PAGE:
Episode 251 – Caleb Jenkins

Caleb is an Accountant & Community Volunteer

Caleb Jenkins, Leader of Client Accounting Services at RLJ Financial Services, talks about applying his technical expertise as an accountant towards community volunteer programs like SALT Micro-financing and how participating in a volunteer activity is much more of what sets your identity as an individual than your profession!

Episode Highlights

What SALT Microfinance is
The two different forms of poverty
Two different methods to help people in poverty
How Caleb became involved with SALT
Applying your technical expertise towards a passion
Talking about his volunteer work in the office
Why it’s on the leaders of an organization to promote sharing in the office
How he overcame the hesitation to share about his passion in the office

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Transcript

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    Welcome to Episode 251 of What’s Your “And”? This is John Garrett. Each Wednesday, I’m interviewing professionals who, just like me, are known for a hobby or a passion or an interest outside of work. To put it in another way, it’s encouraging people to find their “And.” The things above and beyond their technical skills and those things that actually differentiate you when you’re in the office.

    I’m so excited to let everyone know my book’s being published in just a few months. It will be available on Amazon and a few other websites. Check out whatsyourand.com for all the details. I can’t say how much it means that everyone’s listening to the show and changing the cultures where they work because of it and the book will really help spread that message as well. Please don’t forget to hit subscribe to the podcast so you don’t miss any of the future episodes. I love sharing such interesting stories each and every week.

    This week is no different with my guest Caleb Jenkins. He’s the leader of Client Accounting Services at RLJ Financial Services in Ceres, California. Now he’s with me here today. Caleb, thanks so much for taking time to be with me on What’s Your “And”?

    Caleb: Hey, John. It’s great to be with you.

    John: I’m excited and I know we’ve met and hung out a couple of times at QuickBooks Connect, and never sat down and chatted and hit record.

    Caleb: I know. This is amazing.

    John: Yeah. I have my rapid fire questions right out of the gate here, some stuff that I never asked you when we were hanging out. Here we go.

    Caleb: All right.

    John: Do you have a favorite color?

    Caleb: Oh, boy. Favorite color’s probably dark green.

    John: Oh, wow. Okay. All right. How about a least favorite color?

    Caleb: Least favorite. Probably light-ish blue or salmon-y.

    John: Oh, okay. All right. That’s very specific, wow. All right. How about when you fly on an airplane, window seat or aisle seat?

    Caleb: Middle seat.

    John: Middle, really?

    Caleb: It gives you an opportunity to talk to the person on either side of you.

    John: Oh, okay. All right. All right. I see what’s going, yeah. Nice. You get both arm rests when you’re in the middle.

    Caleb: Oh, as long as you get there first.

    John: Right. I like it. How about early bird or night owl?

    Caleb: Oh, let’s see. Probably both. I can get up early and I take some time to read and I take some time to meditate in the morning and just focus in the morning just go slow and then I don’t know evening’s when I get my work done. So that means sleep is in short order, but that’s about my life.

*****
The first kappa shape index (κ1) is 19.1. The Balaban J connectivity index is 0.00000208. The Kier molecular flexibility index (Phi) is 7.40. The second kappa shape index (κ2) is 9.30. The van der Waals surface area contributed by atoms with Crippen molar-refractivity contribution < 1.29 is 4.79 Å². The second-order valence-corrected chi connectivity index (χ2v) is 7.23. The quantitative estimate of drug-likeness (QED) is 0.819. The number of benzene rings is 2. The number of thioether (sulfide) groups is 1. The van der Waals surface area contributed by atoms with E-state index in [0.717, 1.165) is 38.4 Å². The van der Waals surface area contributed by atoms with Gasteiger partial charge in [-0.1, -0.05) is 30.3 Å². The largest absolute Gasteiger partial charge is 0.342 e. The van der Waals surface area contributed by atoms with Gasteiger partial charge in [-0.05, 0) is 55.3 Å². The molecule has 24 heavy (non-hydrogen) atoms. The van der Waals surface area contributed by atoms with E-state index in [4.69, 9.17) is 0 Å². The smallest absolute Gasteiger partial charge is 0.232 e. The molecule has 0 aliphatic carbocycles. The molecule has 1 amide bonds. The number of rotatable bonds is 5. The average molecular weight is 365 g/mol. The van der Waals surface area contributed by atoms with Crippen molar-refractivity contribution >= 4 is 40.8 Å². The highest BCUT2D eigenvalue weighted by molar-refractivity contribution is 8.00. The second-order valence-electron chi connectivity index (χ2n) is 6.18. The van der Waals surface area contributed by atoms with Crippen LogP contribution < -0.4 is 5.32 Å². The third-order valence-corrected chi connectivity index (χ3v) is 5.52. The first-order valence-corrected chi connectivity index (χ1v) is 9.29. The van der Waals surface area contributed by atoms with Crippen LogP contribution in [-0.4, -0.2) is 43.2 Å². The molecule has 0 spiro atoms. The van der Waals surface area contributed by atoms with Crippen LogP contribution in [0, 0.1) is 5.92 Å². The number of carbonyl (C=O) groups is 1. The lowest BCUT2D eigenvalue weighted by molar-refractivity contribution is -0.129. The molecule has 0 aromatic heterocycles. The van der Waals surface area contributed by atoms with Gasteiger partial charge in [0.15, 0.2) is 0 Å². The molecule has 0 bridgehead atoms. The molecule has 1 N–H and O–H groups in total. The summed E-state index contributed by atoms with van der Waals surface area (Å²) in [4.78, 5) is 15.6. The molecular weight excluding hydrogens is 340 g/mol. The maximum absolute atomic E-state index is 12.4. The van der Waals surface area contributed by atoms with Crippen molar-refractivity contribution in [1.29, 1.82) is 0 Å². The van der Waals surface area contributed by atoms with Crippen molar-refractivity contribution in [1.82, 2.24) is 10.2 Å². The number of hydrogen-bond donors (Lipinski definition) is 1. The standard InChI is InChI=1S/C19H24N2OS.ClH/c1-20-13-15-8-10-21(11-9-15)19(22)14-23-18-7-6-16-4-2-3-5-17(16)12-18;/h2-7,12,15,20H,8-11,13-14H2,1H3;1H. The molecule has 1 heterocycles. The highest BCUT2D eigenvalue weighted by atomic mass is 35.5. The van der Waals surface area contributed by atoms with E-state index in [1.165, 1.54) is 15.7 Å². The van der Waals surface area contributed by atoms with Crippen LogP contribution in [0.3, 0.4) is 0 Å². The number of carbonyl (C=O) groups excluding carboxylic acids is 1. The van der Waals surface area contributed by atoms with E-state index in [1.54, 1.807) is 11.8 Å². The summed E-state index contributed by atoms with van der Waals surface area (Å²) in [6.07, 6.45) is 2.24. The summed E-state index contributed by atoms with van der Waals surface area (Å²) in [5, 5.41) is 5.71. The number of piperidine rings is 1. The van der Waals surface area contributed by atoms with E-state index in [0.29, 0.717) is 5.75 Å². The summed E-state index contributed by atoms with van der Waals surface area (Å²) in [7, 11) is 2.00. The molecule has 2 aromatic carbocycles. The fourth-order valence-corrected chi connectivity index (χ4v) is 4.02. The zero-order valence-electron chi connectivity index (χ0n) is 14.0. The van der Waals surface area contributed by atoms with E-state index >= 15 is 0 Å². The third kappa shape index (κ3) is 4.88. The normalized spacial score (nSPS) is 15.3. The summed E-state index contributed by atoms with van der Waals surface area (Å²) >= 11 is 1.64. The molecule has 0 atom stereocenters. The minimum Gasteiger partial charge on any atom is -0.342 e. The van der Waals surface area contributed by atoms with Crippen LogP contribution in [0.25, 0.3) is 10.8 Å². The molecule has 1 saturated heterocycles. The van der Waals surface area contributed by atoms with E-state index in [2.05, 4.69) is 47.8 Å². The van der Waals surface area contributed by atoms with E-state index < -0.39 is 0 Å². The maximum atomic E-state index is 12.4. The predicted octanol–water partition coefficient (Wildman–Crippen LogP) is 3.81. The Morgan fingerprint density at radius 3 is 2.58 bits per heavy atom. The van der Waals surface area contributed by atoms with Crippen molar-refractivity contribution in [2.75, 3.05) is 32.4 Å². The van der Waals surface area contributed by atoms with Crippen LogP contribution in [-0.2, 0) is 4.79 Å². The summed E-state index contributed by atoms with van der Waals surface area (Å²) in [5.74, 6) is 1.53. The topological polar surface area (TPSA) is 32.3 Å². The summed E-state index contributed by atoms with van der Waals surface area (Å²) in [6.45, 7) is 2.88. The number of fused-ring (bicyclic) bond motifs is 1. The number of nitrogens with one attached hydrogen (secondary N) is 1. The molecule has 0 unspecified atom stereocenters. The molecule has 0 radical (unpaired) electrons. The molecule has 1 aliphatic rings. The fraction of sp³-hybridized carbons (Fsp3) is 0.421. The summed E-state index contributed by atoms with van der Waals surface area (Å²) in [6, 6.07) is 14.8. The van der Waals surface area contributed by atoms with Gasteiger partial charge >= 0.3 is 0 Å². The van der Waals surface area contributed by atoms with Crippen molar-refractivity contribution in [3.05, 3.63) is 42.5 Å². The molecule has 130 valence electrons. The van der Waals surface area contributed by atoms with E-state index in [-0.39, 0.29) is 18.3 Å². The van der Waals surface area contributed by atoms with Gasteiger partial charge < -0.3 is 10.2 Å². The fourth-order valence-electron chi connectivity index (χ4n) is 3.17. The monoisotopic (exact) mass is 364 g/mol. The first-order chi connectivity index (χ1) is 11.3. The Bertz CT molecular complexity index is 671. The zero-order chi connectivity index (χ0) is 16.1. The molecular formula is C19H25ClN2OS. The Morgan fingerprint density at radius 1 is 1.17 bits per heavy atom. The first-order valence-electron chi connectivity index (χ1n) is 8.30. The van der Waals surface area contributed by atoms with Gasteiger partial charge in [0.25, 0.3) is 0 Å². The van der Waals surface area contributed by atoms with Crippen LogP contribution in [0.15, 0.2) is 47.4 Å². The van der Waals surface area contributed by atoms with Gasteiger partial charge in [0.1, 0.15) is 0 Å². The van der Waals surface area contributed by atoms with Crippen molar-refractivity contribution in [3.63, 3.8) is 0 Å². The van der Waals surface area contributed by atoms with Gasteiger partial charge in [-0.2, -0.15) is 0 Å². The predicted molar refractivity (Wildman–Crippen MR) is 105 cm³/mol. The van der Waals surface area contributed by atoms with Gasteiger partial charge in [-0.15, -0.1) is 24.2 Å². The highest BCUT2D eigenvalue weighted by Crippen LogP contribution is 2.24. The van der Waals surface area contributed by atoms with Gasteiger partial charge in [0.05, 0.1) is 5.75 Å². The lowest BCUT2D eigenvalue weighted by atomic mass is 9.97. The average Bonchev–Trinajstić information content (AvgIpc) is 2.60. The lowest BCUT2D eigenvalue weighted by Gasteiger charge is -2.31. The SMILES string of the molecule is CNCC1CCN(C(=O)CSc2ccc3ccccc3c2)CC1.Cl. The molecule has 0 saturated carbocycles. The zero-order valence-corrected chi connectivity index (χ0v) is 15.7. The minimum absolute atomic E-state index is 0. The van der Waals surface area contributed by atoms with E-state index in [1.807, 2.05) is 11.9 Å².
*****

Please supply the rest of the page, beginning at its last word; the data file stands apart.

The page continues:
John: That’s impressive. I would be taking naps left and right if I was you.

    Caleb: I do. That’s the secret here in our office is that it’s underneath my desk. There’s a good pillow there.

    John: I like it. If you had to choose, and I know you’re not a big movie guy, but Star Wars or Star Trek?

    Caleb: I don’t know. I haven’t watched either of them, but I’ll just go with Star Wars.

    John: There you go. That seemed like the most normal of the group. No, I’m just teasing. How about when it comes to your computer? More of a PC or a Mac?

    Caleb: Oh, PC at work and Mac at home.

    John: Oh, okay. Impressive. All right. Then when it comes to your mouse, right-click or left-click?

    Caleb: Oh, let’s see. PC, probably — let’s see. Right-click’s where you get the work done, left-click is where it gives you the options to explore the world.

    John: Okay, so a little bit of both?

    Caleb: Oh, yeah.

    John: All right. How about would you say more suit and tie or jeans and a t-shirt?

    Caleb: Probably slacks and button-down shirt.

    John: Oh, okay, but untucked. You don’t want to go over the top with that.

    Caleb: No. No suit and vest.

    John: Right. When it comes to financials, balance sheet or income statement?

    Caleb: Well, let’s see here. Income statement is where the rubber meets the road but the balance sheet is where everything starts so you got to make sure the balance sheet is correct before you can understand the profit loss.

    John: There you go, all right. How about a favorite animal? Any animal at all.

    Caleb: Probably a cougar.

    John: Nice. That’s a good answer.

    Caleb: That’s with the same letter as my name too.

    John: There you go. Anything with C. I got it. Here’s a trick one there. Prefer more hot or cold?

    Caleb: Oh, probably cold although you can always add more layers but you can only take away so many layers.

    John: I’m with you on that one, man. I’m with you on that. As an accountant, I have to ask. Do you have a favorite number?

    Caleb: I don’t know. There’s something about 19 was just really cool.

    John: Okay. I got you. We got four more.

    Caleb: That was probably around the time that I started getting engaged in the accounting profession and started getting out, understanding getting to know people.

    John: Okay, around 19. That means a lot then. All right. We got four more, four more. Pens or pencils?

    Caleb: Pens all the way. They’re faster to right with.

    John: Oh, that’s — you know what? Now that you bring it up, you’re right. That’s interesting. How about chocolate or vanilla?

    Caleb: Oh, chocolate until it comes to ice cream, then vanilla.

    John: All right. Two more. Sudoku or crossword puzzles?

    Caleb: Oh, of course Sudoku.

    John: Oh, nice. That’s how I do my taxes right there. That’s exactly —

    Caleb: That’s how I go to sleep.

    John: The last one. The favorite thing you own or the favorite thing you have?